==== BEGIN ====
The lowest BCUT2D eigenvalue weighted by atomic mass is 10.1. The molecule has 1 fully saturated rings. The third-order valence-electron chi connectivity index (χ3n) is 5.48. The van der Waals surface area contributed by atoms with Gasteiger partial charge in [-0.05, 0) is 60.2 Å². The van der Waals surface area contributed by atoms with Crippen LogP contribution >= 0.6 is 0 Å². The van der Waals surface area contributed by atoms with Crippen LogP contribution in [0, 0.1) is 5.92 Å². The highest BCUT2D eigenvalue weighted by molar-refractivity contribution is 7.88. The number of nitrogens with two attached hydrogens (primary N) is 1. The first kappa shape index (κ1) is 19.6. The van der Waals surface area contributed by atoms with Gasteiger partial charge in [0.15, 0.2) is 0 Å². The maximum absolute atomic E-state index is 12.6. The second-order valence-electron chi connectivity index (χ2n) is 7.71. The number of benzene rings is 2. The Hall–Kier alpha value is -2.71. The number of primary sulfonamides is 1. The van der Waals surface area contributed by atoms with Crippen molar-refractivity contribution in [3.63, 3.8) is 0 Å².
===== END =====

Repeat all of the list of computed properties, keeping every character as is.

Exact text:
The lowest BCUT2D eigenvalue weighted by atomic mass is 10.1. The molecule has 1 fully saturated rings. The third-order valence-electron chi connectivity index (χ3n) is 5.48. The van der Waals surface area contributed by atoms with Gasteiger partial charge in [-0.05, 0) is 60.2 Å². The van der Waals surface area contributed by atoms with Crippen LogP contribution >= 0.6 is 0 Å². The van der Waals surface area contributed by atoms with Crippen LogP contribution in [0, 0.1) is 5.92 Å². The highest BCUT2D eigenvalue weighted by molar-refractivity contribution is 7.88. The number of nitrogens with two attached hydrogens (primary N) is 1. The first kappa shape index (κ1) is 19.6. The van der Waals surface area contributed by atoms with Gasteiger partial charge in [0.15, 0.2) is 0 Å². The maximum absolute atomic E-state index is 12.6. The second-order valence-electron chi connectivity index (χ2n) is 7.71. The number of benzene rings is 2. The Hall–Kier alpha value is -2.71. The number of primary sulfonamides is 1. The van der Waals surface area contributed by atoms with Crippen molar-refractivity contribution in [3.63, 3.8) is 0 Å².